Please, God. I yearn for that white room with its stained ceiling tiles and day after day of nothing. What have I gotten myself into?

James keeps pressing gentle kisses to my mouth, cheeks, and jaw, approaching me like a scared rabbit. I hate every second, but maybe I can handle this. Perhaps he'll back off; he did promise we'd take things slowly.

I'm frozen, like petrified wood. Does he sense my unwillingness, feel the rigid posture of my body, notice I'm not returning his kiss?

James leans in, guiding us until he's laying half on top of me, the kiss more aggressive. His hand leaves my face and slips under the neckline of my shirt, pinching a nipple between his fingers. He thrusts his hips against my thigh at the same time, releasing a soft grunt.

“Mm-mph!” I turn my head to the side, causing his lips to drag across my cheek. “James, please stop. I can't.”

“Shh . . . come on, sweet Marie. Let me help you forget.” He palms my breast, squeezing gently, and his lips come down on mine again. This time, I smell the brandy on his breath as he parts his lips and tries to slide his tongue into my mouth.

I turn my head again, and he ends up licking my face. “Get off me! Please!” I buck and wriggle beneath him, tears spilling over.

James sits up, pulling me with him. “Hey, hey . . . it's okay.” He raises both hands in front of his chest. “Sorry if I misinterpreted your signals.”

“I—I'm not ready t-to forget.”

“My bad. I'll wait.”

I’m surprised. “Y-you will?”

“Well, I can't take what you aren't ready to give, can I?”

“You're not mad?”

“What kind of monster do you think I am?” He laughs and takes my hand. “There's nothing exciting to me about an unwilling lay. You'll come around soon enough.”

His calmly delivered words don't reassure me; they sound like a threat.

* * *

In the morning, James escorts me to breakfast. He’s pleasant, offering me his arm as we walk, and doesn’t mention the uncomfortable events of last night. Garth and my mother are conspicuously absent. As a matter of fact, half of the soldiers are missing, including Gibbs.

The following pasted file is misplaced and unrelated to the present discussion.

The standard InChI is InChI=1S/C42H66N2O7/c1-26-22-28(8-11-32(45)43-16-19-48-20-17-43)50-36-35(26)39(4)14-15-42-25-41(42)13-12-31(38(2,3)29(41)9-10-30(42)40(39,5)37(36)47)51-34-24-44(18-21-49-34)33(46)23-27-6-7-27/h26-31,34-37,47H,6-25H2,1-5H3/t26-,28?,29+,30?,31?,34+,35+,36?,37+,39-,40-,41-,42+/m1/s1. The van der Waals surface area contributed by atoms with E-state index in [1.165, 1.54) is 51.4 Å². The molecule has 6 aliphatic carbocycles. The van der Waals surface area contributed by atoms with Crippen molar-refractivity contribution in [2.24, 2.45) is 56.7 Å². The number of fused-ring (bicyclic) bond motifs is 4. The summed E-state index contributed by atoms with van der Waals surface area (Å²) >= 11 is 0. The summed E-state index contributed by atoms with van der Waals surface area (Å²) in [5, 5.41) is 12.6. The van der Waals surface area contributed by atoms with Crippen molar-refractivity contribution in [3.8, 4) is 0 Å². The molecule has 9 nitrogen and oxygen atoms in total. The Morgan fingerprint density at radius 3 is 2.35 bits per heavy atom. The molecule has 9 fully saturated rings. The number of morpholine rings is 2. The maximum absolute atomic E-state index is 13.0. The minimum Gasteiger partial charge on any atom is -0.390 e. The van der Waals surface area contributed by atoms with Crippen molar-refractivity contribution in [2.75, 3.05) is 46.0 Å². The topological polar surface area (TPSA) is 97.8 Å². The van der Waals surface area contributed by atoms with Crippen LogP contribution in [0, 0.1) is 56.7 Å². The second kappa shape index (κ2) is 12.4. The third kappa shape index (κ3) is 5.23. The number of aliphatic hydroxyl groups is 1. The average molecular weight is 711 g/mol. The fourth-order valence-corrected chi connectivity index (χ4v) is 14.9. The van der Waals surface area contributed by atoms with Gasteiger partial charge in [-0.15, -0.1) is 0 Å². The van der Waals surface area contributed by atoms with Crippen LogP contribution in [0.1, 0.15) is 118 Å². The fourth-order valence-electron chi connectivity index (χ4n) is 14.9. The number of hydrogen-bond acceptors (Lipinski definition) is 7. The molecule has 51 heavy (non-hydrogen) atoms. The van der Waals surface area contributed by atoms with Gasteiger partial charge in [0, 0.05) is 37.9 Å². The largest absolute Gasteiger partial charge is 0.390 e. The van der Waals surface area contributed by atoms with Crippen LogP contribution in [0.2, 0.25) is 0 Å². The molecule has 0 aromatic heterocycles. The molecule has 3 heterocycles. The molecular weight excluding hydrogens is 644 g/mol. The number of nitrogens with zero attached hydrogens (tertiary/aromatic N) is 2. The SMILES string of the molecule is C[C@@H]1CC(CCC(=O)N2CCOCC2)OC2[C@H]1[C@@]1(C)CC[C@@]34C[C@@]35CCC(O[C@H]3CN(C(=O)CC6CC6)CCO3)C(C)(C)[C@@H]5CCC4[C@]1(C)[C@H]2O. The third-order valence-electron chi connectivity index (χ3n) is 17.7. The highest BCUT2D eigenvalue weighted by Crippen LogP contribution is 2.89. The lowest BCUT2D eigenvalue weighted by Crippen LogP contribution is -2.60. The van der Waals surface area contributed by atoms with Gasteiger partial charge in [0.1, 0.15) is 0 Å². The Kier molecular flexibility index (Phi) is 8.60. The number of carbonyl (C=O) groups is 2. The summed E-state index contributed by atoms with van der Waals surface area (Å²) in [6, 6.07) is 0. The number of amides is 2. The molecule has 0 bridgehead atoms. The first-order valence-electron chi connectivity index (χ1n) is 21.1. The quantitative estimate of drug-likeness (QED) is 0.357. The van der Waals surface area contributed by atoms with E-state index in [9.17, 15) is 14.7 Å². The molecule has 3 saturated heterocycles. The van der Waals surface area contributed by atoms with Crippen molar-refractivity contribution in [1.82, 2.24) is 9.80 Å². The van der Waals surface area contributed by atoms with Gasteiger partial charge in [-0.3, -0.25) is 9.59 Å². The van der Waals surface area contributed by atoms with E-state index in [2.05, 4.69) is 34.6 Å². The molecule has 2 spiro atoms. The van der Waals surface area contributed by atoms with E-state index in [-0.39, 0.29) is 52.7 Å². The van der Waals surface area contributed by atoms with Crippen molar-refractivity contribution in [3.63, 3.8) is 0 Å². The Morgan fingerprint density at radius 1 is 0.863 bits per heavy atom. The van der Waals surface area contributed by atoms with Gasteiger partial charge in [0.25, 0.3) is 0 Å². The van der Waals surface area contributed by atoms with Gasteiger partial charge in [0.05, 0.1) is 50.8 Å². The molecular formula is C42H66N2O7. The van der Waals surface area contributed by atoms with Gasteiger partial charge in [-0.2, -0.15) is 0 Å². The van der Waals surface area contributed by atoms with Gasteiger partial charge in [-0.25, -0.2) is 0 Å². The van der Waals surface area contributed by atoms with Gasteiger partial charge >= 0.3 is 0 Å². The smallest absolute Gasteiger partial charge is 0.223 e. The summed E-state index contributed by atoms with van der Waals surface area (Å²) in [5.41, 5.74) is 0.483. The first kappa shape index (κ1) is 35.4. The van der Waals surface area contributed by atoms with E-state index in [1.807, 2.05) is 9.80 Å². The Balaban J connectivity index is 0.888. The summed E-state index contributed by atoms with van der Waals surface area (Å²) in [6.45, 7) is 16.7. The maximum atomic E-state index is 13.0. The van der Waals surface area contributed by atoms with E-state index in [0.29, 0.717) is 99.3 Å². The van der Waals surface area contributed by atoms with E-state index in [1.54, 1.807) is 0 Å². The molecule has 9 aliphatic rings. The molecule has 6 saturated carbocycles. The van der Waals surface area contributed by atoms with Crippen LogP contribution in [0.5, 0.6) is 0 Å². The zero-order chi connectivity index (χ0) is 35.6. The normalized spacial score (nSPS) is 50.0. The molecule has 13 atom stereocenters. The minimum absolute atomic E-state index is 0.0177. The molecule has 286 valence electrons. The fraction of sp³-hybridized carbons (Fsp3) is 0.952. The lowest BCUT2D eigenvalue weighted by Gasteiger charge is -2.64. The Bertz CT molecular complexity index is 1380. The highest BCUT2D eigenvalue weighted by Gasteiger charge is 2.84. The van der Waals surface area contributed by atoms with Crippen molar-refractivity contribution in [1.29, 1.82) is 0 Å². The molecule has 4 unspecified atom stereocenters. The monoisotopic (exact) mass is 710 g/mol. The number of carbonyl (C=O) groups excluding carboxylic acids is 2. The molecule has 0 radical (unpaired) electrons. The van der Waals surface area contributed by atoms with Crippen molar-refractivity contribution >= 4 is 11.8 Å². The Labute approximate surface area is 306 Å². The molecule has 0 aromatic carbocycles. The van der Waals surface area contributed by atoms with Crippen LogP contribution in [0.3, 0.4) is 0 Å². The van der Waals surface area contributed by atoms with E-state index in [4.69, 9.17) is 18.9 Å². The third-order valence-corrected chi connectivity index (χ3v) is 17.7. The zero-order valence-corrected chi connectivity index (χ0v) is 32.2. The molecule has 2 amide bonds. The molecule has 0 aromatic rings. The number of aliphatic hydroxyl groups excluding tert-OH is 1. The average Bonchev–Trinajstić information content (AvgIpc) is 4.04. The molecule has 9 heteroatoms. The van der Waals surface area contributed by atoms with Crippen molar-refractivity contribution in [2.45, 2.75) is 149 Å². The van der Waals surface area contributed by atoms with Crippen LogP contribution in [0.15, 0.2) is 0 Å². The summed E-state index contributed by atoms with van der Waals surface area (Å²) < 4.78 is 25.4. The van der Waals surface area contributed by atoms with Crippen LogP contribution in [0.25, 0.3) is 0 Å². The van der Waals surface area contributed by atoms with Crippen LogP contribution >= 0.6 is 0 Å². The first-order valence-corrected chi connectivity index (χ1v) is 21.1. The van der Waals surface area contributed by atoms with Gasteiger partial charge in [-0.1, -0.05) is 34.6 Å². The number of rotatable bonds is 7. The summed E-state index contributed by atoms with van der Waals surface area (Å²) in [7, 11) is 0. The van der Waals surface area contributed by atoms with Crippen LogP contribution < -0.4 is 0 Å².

“Stay here. I’ll get our food.” James walks away without waiting for an answer and returns a few minutes later.

“Oh my God, pancakes!” I pour a liberal amount of syrup over the pile of thick, fluffy pancakes and get busy cutting and eating.

James laughs. “If I knew all it took was pancakes . . .”

I halt mid-bite, almost choking on my food.

Feedback squeals through the dining hall as the PA system crackles to life.

Attention, citizens of the alliance: there’s an intense storm system heading our way. Expected landfall is early tomorrow morning, but trajectory could change. Designated emergency personnel, please report to Meeting Room Two for a preparedness conference. Further announcements will be made as necessary. Thank you.

“Shit. I have to go to that meeting.” James scoops up a few more bites and wipes his mouth with a napkin. “Will you be all right on your own?”

“Yeah. Celine will keep me busy.”

“Good.” He stands, picking up his plate.

“Where are my mother and Garth?”

“Over at the other facility.” His brow wrinkles, and he looks uncomfortable. “Marie . . . Nina is receiving the experimental treatment.”

“What? Why?”

James tilts his head with a sympathetic expression. “The vaccine isn’t working anymore.”

“Why didn’t they tell me?”

“Probably didn’t want to worry you.” He leans down and kisses my cheek. “Later.”

You shunned her every time she tried to talk to you.

Why do I always end up feeling like a heel? The half-eaten pancakes no longer hold the same attraction, so I clear my tray and report to the kitchen. I’m hoping work will take my mind off all the things that are bothering me.

The girls in the kitchen are friendlier than yesterday. Everyone seems on edge about the coming storm. We’re underground, which should keep us safe from land damage. I wonder what plans they have in place in case of a power outage. That could get sticky, especially since we have no windows to let in light.

We’re in the middle of food prep when a loud, wailing siren sounds. I jump, the knife slipping from my grasp and narrowly missing my finger. “Shit! What the hell is that?”

Celine lifts her head calmly, but the look in her eyes frightens me. “Trouble. There should be an announcement any second.”

“Is it the storm?”

Celine shakes her head slowly. “Nope, but that might complicate things.”

The PA crackles and whines.

Attention! There’s been a level three breach in Sector 7-A. All non-essential personnel report to your quarters and await further instruction. Emergency personnel report to hangar two for dispatch. The storm is picking up speed. High winds and rain expected by midnight. Thank you.